In cases of tradeoffs, WebKit will prioritize user benefits over current website practices. Apple promises to limit this unintended impact and might update the tracking prevention methods to permit certain use cases. In the future, it will also come up with new web technologies that will allow these practices without comprising the user online privacy such as Storage Access API and Privacy-Preserving Ad Click Attribution.
What users are saying about Apple’s anti-tracking policy
A time when there is increasing concern regarding user online privacy, this policy comes as a blessing. Many users are appreciating this move, while some do fear that this will affect some of the user-friendly features.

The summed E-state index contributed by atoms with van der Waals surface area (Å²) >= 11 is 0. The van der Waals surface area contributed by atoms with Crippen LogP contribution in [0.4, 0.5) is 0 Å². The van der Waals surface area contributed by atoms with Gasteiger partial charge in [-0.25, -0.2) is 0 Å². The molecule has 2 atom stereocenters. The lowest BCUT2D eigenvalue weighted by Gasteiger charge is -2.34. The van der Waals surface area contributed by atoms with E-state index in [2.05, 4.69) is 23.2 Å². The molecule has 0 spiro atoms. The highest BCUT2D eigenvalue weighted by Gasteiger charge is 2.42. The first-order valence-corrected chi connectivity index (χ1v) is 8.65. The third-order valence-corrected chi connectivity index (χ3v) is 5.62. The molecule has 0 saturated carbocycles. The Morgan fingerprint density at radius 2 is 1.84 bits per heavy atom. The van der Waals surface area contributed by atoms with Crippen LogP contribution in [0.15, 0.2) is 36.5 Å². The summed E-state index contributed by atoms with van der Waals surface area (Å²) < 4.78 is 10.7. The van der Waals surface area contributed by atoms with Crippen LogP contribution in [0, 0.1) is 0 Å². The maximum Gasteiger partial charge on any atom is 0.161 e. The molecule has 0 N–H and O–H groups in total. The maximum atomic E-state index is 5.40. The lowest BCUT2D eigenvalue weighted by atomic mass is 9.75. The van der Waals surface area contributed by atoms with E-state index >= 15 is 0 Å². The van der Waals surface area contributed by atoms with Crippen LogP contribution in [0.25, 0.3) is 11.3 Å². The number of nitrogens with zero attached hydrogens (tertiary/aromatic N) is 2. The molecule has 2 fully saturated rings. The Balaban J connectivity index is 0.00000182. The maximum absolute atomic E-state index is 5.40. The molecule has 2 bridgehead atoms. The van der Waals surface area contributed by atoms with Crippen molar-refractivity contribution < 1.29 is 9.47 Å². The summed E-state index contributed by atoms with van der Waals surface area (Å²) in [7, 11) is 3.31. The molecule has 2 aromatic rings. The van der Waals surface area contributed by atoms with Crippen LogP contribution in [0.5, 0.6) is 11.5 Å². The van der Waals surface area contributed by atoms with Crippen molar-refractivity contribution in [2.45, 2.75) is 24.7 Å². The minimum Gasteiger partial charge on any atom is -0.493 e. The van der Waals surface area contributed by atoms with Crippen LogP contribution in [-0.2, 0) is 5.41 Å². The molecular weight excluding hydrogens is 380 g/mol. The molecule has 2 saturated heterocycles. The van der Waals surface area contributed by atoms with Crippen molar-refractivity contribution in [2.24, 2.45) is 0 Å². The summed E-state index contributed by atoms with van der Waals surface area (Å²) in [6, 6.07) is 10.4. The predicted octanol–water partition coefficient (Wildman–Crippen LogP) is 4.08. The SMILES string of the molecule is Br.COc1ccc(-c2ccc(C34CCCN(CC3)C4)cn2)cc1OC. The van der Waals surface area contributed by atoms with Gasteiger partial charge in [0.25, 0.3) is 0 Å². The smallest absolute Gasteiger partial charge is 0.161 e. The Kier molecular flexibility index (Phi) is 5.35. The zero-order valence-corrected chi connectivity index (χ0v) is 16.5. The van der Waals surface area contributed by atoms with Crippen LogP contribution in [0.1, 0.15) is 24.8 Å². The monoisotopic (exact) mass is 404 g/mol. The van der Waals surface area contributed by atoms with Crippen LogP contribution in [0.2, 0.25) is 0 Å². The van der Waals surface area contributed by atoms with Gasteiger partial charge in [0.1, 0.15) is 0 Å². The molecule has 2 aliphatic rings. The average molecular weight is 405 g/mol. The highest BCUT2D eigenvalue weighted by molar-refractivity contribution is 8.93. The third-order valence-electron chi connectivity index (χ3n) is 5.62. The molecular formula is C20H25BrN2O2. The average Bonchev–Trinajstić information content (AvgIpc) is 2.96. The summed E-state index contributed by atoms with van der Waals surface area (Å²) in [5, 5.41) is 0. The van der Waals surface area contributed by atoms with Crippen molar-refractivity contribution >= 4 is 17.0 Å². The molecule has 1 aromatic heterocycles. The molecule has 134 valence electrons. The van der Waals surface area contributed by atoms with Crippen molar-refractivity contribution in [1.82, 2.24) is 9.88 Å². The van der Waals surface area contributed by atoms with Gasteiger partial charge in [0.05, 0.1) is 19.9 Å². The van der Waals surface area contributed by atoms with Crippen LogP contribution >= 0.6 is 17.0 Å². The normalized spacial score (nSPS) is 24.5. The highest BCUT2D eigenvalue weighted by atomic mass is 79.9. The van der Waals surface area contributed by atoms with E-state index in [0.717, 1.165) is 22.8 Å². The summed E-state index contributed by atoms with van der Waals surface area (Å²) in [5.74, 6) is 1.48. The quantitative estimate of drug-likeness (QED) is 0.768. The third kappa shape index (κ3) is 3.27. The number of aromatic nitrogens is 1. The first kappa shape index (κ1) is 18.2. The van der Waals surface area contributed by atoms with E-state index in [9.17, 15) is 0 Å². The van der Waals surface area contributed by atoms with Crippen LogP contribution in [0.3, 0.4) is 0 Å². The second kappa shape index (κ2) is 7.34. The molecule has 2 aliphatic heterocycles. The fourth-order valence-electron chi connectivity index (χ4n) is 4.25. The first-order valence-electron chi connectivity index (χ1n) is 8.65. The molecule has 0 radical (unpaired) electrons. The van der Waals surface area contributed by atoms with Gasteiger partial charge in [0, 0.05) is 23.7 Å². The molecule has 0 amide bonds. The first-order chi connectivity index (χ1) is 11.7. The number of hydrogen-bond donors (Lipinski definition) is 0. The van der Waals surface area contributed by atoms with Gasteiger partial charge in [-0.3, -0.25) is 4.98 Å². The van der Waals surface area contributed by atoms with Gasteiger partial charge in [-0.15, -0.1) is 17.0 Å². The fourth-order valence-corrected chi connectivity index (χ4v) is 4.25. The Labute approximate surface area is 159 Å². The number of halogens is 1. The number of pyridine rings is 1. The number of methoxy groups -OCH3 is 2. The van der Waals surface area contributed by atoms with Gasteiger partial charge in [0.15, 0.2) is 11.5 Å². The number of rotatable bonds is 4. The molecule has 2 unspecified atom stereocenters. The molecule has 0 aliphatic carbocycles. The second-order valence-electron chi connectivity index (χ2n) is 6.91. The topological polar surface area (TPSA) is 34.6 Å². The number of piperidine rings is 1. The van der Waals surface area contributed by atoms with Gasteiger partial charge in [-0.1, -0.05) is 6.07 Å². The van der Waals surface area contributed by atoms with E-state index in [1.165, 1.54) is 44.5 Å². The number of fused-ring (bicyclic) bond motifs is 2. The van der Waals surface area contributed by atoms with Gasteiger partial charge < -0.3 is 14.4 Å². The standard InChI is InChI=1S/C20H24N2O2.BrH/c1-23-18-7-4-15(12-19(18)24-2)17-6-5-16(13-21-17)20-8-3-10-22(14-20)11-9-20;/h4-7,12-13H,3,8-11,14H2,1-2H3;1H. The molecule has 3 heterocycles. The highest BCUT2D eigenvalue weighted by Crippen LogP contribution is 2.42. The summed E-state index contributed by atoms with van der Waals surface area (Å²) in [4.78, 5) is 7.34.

In an ongoing discussion on Hacker News, a user commented, “The fact that this makes behavioral targeting even harder makes me very happy.” Some others also believe that focusing on online tracking protection methods will give browsers an edge over Google’s Chrome. A user said, “One advantage of Google’s dominance and their business model being so reliant on tracking, is that it’s become the moat for its competitors: investing energy into tracking protection is a good way for them to gain a competitive advantage over Google, since it’s a feature that Google will not be able to copy. So as long as Google’s competitors remain in business, we’ll probably at least have some alternatives that take privacy seriously.”